ZenStorming

Where Science Meets Muse

Animals, Architecture and Design – Are We Losing the Connection?

Posted by Plish on September 22, 2011

There’s something about animals.  They can evoke fear, joy and myriads of other emotions.   Once upon a time, gargoyles and various other creatures were regularly incorporated into the design of buildings.  But now?

With the exception of clothes, how often do you see them in modern architecture and products?

Other than the Milwaukee Art Museum’s , Quadracci Pavilion,  which evokes a bird with its flapping wings and soaring demeanor, I can’t think of any other buildings.

Marketing campaigns have not been shy about using animals.  And for good reason.  It’s probably the same reason that older/ancient architecture utilized animals in both serious and whimsical fashions (and why people are attracted to furry, animal patterned garments).

Human brains are hardwired to respond to animals.

The above study shows that animals evoke pretty strong reactions in our amygdala’s – that older part of our brains that is largely responsible for emotional responses.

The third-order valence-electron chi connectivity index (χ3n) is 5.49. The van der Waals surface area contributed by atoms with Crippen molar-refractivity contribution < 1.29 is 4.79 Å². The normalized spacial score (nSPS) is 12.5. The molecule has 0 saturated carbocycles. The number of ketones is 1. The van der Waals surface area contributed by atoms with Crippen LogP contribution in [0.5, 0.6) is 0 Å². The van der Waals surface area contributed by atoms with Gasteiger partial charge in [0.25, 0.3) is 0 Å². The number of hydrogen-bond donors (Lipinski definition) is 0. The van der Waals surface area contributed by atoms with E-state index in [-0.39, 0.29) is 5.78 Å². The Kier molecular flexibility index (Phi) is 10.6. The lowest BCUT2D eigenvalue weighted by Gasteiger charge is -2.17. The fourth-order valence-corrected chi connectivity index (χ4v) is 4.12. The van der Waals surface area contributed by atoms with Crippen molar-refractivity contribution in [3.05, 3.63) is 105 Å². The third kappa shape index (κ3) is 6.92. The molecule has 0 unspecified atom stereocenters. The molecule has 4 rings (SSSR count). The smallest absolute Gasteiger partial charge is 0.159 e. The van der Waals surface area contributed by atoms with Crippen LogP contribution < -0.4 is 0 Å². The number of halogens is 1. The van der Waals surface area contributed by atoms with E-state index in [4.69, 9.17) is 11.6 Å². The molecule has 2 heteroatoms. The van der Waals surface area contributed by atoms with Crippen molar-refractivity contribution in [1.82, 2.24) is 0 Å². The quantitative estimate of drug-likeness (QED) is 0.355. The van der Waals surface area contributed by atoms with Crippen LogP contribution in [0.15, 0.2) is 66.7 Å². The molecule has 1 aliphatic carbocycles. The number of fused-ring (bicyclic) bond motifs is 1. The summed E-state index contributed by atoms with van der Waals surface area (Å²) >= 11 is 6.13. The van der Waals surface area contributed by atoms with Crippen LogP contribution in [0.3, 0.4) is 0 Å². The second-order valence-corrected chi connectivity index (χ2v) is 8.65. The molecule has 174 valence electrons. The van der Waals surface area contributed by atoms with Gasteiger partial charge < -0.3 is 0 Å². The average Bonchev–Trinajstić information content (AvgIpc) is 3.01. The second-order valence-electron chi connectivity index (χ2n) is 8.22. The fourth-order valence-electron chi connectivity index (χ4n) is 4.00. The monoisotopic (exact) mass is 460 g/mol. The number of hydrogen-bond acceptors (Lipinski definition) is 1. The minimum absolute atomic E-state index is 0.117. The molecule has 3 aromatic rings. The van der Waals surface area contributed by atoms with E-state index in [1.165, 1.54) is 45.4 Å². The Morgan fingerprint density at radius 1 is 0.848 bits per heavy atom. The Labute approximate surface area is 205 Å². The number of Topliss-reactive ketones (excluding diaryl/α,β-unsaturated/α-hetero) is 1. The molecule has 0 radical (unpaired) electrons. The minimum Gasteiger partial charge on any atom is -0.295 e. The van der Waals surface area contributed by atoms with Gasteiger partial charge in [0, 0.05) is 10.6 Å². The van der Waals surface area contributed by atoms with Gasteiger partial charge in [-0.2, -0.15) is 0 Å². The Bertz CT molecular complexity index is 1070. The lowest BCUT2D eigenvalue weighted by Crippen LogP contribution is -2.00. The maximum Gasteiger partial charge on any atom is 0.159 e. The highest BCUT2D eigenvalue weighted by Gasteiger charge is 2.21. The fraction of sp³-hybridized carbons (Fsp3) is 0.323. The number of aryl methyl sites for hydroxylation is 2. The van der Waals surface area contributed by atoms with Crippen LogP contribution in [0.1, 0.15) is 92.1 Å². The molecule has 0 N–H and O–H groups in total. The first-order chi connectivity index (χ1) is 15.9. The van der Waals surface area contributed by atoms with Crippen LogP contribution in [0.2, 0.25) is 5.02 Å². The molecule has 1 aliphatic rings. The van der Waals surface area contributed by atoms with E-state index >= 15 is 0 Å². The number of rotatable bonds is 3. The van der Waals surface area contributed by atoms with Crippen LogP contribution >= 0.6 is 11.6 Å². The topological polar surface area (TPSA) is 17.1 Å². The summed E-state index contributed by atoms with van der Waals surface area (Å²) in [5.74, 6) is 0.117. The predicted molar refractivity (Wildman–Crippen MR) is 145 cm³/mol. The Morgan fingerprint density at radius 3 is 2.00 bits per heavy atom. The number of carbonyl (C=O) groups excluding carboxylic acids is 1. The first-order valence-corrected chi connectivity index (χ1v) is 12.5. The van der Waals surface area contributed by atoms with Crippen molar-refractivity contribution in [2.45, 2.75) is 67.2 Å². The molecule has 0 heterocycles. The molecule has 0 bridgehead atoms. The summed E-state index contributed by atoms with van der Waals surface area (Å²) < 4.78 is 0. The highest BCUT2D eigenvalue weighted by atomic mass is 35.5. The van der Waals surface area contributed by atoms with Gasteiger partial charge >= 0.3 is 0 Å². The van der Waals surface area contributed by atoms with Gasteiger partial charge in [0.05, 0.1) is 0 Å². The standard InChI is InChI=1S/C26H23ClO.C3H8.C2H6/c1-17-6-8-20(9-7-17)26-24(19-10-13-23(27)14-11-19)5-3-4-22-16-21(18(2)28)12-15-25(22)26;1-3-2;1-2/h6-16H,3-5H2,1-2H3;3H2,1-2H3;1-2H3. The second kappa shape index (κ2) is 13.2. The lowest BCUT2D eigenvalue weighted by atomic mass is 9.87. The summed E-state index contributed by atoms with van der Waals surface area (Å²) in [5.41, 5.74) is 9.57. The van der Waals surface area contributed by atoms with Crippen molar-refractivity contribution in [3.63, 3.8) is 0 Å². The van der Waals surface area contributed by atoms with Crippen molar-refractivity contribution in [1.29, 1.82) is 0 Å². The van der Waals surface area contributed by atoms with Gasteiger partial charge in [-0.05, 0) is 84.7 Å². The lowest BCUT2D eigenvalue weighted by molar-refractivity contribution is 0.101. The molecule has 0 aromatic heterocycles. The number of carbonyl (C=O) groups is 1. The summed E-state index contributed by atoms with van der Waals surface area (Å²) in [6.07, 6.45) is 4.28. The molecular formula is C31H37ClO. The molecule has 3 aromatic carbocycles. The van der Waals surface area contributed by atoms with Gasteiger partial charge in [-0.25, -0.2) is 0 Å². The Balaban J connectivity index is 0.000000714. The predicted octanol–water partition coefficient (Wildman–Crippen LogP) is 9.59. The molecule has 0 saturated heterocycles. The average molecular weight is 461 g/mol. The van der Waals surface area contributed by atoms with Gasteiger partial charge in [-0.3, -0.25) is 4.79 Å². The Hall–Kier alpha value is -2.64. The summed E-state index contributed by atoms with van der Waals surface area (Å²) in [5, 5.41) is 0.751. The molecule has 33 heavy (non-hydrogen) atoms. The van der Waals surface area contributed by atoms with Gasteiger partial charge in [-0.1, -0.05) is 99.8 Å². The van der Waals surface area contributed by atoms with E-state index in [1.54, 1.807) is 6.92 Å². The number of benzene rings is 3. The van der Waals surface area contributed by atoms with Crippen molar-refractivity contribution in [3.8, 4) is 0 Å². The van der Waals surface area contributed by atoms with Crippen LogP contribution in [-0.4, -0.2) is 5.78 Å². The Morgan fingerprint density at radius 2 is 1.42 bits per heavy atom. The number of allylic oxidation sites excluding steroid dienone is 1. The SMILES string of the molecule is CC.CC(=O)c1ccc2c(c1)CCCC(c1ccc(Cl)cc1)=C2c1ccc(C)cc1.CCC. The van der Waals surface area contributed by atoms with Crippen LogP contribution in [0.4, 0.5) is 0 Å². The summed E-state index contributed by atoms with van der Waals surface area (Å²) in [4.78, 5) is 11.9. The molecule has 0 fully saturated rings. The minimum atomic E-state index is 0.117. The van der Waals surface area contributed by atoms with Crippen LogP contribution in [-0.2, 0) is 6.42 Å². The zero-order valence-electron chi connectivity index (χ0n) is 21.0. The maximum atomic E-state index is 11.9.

Which brings me back to my original question:

Why aren’t animals used more prominently in modern architecture and innovative products?  Sure, we use the mechanisms of animals to improve our products and ventilation systems, but we still insist on soaring glass and steel, monoliths with gold accents.  In a world that is trying to recapture a respect for nature, shouldn’t there be less techiness in our structures, and more ‘down-to-earthinesss’? Shouldn’t we celebrate our connection to animals in ways that doesn’t cheapen them or make them solely articles of (literal) consumption?

What do you think?

 

 

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